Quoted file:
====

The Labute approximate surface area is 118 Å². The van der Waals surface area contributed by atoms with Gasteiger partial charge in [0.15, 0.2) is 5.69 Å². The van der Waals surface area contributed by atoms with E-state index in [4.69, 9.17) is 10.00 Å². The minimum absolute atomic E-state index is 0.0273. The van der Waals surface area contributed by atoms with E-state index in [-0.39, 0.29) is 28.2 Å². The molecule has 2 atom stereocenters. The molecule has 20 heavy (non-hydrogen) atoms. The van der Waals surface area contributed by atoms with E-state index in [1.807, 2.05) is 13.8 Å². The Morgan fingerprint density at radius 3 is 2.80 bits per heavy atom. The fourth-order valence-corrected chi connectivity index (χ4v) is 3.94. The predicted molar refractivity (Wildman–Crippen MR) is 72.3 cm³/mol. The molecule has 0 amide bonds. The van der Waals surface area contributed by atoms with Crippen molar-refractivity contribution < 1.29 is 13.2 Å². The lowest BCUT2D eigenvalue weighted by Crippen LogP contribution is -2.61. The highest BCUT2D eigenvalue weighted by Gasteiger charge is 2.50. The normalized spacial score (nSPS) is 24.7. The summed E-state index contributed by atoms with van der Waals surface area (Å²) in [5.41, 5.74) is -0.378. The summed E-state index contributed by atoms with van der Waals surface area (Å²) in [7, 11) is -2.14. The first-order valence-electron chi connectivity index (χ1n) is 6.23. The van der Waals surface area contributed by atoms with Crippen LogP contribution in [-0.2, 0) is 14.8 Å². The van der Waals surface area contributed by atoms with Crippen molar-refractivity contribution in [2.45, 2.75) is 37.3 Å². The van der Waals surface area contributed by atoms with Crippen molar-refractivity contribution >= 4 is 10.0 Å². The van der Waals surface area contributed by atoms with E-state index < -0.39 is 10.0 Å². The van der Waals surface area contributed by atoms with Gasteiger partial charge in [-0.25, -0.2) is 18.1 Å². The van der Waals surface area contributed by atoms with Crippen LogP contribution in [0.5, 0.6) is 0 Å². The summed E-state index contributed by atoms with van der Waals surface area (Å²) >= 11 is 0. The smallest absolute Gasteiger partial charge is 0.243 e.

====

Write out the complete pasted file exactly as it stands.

The Labute approximate surface area is 118 Å². The van der Waals surface area contributed by atoms with Gasteiger partial charge in [0.15, 0.2) is 5.69 Å². The van der Waals surface area contributed by atoms with E-state index in [4.69, 9.17) is 10.00 Å². The minimum absolute atomic E-state index is 0.0273. The van der Waals surface area contributed by atoms with E-state index in [-0.39, 0.29) is 28.2 Å². The molecule has 2 atom stereocenters. The molecule has 20 heavy (non-hydrogen) atoms. The van der Waals surface area contributed by atoms with E-state index in [1.807, 2.05) is 13.8 Å². The Morgan fingerprint density at radius 3 is 2.80 bits per heavy atom. The fourth-order valence-corrected chi connectivity index (χ4v) is 3.94. The predicted molar refractivity (Wildman–Crippen MR) is 72.3 cm³/mol. The molecule has 0 amide bonds. The van der Waals surface area contributed by atoms with Crippen molar-refractivity contribution < 1.29 is 13.2 Å². The lowest BCUT2D eigenvalue weighted by Crippen LogP contribution is -2.61. The highest BCUT2D eigenvalue weighted by Gasteiger charge is 2.50. The normalized spacial score (nSPS) is 24.7. The summed E-state index contributed by atoms with van der Waals surface area (Å²) in [5.41, 5.74) is -0.378. The summed E-state index contributed by atoms with van der Waals surface area (Å²) in [7, 11) is -2.14. The first-order valence-electron chi connectivity index (χ1n) is 6.23. The van der Waals surface area contributed by atoms with Crippen LogP contribution in [-0.2, 0) is 14.8 Å². The van der Waals surface area contributed by atoms with Crippen molar-refractivity contribution in [2.45, 2.75) is 37.3 Å². The van der Waals surface area contributed by atoms with Crippen molar-refractivity contribution >= 4 is 10.0 Å². The van der Waals surface area contributed by atoms with E-state index < -0.39 is 10.0 Å². The van der Waals surface area contributed by atoms with Gasteiger partial charge in [-0.25, -0.2) is 18.1 Å². The van der Waals surface area contributed by atoms with Crippen LogP contribution in [0.5, 0.6) is 0 Å². The summed E-state index contributed by atoms with van der Waals surface area (Å²) >= 11 is 0. The smallest absolute Gasteiger partial charge is 0.243 e.